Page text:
四力 (Jpn shi-riki )
(1) The power of the Buddha, the power of the Law, the power of faith, and the power of practice. In Nichiren's teachings, the four powers are known as the four powers of the Mystic Law, whose interaction enables one to have one's prayers answered and attain Buddhahood. The power of the Buddha is the Buddha's compassion in saving all people. The power of the Law indicates the boundless capacity of the Mystic Law to lead all people to enlightenment. The power of faith is to believe in the Gohonzon, the object of devotion that embodies the power of the Buddha and the power of the Law, and the power of practice is to chant Nam-myoho-renge-kyo oneself and teach others to do the same. To the extent that one brings forth one's powers of faith and practice, one can manifest the powers of the Buddha and the Law within one's own life.
(2) The power of self, the power of another, the power of good karma, and the power of expedient means. The four powers expounded in the Upholding the Bodhisattva Stage Sutra that enable one to arouse the aspiration for enlightenment. The power of self means arousing the aspiration for enlightenment through one's own devoted effort in practice. The power of another means arousing the aspiration for enlightenment through being taught and inspired by another. The power of good karma means that, because of one's practice of the great vehicle teaching in past existences and because of good causes accumulated thereby, one encounters a Buddha or bodhisattva in this lifetime and so conceives the aspiration for enlightenment. The power of expedient means indicates that one seeks a good friend or teacher who skillfully expounds the Buddha's teaching in the way best suited to one's capacity, thus awakening in one the desire for enlightenment.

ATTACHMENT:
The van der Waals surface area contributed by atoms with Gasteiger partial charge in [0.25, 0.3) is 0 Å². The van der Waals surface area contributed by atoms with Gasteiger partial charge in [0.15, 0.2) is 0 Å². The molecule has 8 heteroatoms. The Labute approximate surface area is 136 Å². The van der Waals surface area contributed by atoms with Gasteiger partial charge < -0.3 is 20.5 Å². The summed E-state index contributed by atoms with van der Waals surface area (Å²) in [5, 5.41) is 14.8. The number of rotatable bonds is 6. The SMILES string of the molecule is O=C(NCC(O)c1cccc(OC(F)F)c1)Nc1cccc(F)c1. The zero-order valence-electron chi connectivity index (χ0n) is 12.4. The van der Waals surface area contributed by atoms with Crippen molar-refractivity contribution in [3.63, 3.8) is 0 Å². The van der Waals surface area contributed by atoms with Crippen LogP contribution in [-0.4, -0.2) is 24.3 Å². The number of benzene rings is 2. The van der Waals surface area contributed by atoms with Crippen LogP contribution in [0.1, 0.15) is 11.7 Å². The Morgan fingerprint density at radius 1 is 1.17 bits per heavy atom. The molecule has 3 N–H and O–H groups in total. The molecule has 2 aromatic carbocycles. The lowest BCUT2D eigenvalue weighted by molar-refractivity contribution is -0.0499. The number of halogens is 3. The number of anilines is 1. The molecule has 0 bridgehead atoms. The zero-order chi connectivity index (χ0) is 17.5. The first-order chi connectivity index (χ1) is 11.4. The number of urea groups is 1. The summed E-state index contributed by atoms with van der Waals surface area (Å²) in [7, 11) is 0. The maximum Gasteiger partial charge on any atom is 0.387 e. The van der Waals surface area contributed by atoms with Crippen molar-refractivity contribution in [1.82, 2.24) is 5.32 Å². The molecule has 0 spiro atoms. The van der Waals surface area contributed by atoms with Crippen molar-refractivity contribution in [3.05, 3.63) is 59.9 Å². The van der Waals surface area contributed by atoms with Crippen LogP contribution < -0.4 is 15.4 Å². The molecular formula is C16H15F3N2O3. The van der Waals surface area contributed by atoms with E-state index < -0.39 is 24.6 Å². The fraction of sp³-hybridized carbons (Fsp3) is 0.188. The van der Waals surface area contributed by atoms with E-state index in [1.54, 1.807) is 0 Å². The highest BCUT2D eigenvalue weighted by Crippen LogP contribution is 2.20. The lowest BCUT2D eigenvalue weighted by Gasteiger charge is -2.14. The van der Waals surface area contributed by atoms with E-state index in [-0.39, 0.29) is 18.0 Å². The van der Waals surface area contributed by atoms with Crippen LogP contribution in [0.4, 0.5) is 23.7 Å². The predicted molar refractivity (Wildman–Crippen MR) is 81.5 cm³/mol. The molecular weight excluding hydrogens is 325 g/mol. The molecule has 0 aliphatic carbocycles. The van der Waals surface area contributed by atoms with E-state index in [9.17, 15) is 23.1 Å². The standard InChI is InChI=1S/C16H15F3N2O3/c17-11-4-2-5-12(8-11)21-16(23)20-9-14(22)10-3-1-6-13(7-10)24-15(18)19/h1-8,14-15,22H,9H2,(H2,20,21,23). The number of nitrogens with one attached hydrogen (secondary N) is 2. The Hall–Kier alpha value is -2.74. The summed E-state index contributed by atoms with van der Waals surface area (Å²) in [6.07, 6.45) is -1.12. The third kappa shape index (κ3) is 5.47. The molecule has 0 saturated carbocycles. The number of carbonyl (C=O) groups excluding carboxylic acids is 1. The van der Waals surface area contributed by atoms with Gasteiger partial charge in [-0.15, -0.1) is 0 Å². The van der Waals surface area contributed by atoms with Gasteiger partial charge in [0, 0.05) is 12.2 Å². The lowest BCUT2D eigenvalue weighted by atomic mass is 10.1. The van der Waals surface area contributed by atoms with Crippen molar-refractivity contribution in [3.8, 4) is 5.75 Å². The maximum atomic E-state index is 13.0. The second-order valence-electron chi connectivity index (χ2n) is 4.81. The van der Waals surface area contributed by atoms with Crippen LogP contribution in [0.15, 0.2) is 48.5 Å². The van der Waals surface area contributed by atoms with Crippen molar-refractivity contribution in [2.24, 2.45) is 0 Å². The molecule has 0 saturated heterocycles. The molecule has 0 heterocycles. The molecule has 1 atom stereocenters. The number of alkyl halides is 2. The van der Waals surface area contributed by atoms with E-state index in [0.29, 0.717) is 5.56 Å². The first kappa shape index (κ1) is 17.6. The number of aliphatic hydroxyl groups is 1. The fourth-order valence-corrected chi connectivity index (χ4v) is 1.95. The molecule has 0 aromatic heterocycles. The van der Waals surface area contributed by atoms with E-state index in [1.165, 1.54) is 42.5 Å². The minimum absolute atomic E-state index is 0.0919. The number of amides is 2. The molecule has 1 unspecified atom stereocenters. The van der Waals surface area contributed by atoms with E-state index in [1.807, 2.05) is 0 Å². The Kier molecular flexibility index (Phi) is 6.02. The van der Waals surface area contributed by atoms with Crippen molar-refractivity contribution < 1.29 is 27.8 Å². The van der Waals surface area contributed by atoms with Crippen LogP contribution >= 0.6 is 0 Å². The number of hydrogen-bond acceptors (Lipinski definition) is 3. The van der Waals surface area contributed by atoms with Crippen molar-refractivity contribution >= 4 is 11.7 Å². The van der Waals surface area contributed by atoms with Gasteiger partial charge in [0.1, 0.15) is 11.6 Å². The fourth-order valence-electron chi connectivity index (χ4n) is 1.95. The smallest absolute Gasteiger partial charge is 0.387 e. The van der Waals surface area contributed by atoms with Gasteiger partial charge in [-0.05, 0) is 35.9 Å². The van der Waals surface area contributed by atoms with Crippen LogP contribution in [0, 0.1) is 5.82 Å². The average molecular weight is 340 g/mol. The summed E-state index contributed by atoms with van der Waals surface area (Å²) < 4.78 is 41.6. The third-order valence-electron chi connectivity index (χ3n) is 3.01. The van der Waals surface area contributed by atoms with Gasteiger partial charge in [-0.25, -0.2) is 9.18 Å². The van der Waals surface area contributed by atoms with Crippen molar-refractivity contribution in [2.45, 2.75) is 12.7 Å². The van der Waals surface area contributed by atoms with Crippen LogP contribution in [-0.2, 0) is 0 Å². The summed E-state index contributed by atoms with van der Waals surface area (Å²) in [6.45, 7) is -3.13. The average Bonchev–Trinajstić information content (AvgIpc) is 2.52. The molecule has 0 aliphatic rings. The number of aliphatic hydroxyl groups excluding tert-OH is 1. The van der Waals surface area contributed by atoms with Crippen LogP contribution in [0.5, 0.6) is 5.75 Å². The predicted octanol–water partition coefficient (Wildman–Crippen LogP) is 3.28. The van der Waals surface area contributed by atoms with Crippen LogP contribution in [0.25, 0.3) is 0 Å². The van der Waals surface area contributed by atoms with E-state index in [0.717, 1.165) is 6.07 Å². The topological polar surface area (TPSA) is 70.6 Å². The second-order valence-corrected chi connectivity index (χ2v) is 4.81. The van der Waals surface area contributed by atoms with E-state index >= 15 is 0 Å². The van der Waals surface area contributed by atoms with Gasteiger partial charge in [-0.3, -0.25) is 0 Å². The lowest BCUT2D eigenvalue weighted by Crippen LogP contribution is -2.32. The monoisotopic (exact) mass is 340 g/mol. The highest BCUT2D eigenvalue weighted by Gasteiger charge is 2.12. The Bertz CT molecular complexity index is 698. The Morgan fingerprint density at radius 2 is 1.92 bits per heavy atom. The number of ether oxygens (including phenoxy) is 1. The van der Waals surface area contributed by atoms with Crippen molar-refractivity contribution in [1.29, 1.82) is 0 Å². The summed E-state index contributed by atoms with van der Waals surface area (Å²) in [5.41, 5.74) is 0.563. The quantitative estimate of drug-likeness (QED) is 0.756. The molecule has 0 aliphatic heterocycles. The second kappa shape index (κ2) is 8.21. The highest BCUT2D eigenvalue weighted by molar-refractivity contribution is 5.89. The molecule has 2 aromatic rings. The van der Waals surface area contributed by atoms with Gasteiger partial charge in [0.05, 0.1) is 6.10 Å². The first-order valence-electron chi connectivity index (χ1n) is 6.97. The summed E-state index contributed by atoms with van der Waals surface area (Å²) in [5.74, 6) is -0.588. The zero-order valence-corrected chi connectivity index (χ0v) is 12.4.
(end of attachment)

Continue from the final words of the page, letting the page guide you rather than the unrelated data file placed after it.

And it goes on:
- power of support (Wyl. rten gyi stobs)
- power of regret (Wyl. rnam par sun 'byin pa'i stobs)
- power of resolve (Wyl. nyes pa las slar ldog pa'i stobs)
- power of action as an antidote (Wyl. gnyen po kun tu spyod ldog pa'i tobs)
- Patrul Rinpoche, The Words of My Perfect Teacher (Boston: Shambhala, Revised edition, 1998), pages 265-270.
- Khenpo Ngawang Palzang, A Guide to the Words of My Perfect Teacher, (Boston: Shambhala, 2004) pages 226-232.